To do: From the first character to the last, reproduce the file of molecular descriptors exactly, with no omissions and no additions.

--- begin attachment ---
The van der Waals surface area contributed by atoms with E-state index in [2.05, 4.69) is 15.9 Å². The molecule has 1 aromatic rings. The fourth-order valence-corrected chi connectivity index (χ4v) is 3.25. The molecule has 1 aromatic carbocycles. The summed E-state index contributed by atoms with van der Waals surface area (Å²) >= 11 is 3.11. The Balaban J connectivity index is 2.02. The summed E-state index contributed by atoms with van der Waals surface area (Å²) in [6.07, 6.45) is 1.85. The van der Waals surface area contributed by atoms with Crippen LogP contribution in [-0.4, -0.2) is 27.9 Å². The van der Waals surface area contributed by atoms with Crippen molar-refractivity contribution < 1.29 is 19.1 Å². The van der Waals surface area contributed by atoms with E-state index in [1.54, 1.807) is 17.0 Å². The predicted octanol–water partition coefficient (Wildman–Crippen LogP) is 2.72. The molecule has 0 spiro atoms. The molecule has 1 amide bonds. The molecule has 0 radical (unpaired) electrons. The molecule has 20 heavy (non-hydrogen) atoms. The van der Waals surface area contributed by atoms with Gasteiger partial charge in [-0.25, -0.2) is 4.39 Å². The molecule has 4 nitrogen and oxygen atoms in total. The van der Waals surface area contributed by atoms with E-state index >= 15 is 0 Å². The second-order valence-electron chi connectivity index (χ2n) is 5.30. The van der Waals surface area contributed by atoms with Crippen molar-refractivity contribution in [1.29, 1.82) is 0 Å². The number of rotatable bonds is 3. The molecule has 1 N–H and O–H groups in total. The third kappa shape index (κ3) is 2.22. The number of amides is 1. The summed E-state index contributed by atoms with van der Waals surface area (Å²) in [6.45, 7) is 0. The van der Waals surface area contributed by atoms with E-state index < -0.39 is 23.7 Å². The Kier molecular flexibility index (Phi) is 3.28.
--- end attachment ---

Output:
The van der Waals surface area contributed by atoms with E-state index in [2.05, 4.69) is 15.9 Å². The molecule has 1 aromatic rings. The fourth-order valence-corrected chi connectivity index (χ4v) is 3.25. The molecule has 1 aromatic carbocycles. The summed E-state index contributed by atoms with van der Waals surface area (Å²) >= 11 is 3.11. The Balaban J connectivity index is 2.02. The summed E-state index contributed by atoms with van der Waals surface area (Å²) in [6.07, 6.45) is 1.85. The van der Waals surface area contributed by atoms with Crippen LogP contribution in [-0.4, -0.2) is 27.9 Å². The van der Waals surface area contributed by atoms with Crippen molar-refractivity contribution < 1.29 is 19.1 Å². The van der Waals surface area contributed by atoms with E-state index in [1.54, 1.807) is 17.0 Å². The predicted octanol–water partition coefficient (Wildman–Crippen LogP) is 2.72. The molecule has 0 spiro atoms. The molecule has 1 amide bonds. The molecule has 0 radical (unpaired) electrons. The molecule has 20 heavy (non-hydrogen) atoms. The van der Waals surface area contributed by atoms with Gasteiger partial charge in [-0.25, -0.2) is 4.39 Å². The molecule has 4 nitrogen and oxygen atoms in total. The van der Waals surface area contributed by atoms with E-state index >= 15 is 0 Å². The second-order valence-electron chi connectivity index (χ2n) is 5.30. The van der Waals surface area contributed by atoms with Crippen molar-refractivity contribution in [1.29, 1.82) is 0 Å². The number of rotatable bonds is 3. The molecule has 1 N–H and O–H groups in total. The third kappa shape index (κ3) is 2.22. The number of amides is 1. The summed E-state index contributed by atoms with van der Waals surface area (Å²) in [6.45, 7) is 0. The van der Waals surface area contributed by atoms with E-state index < -0.39 is 23.7 Å². The Kier molecular flexibility index (Phi) is 3.28.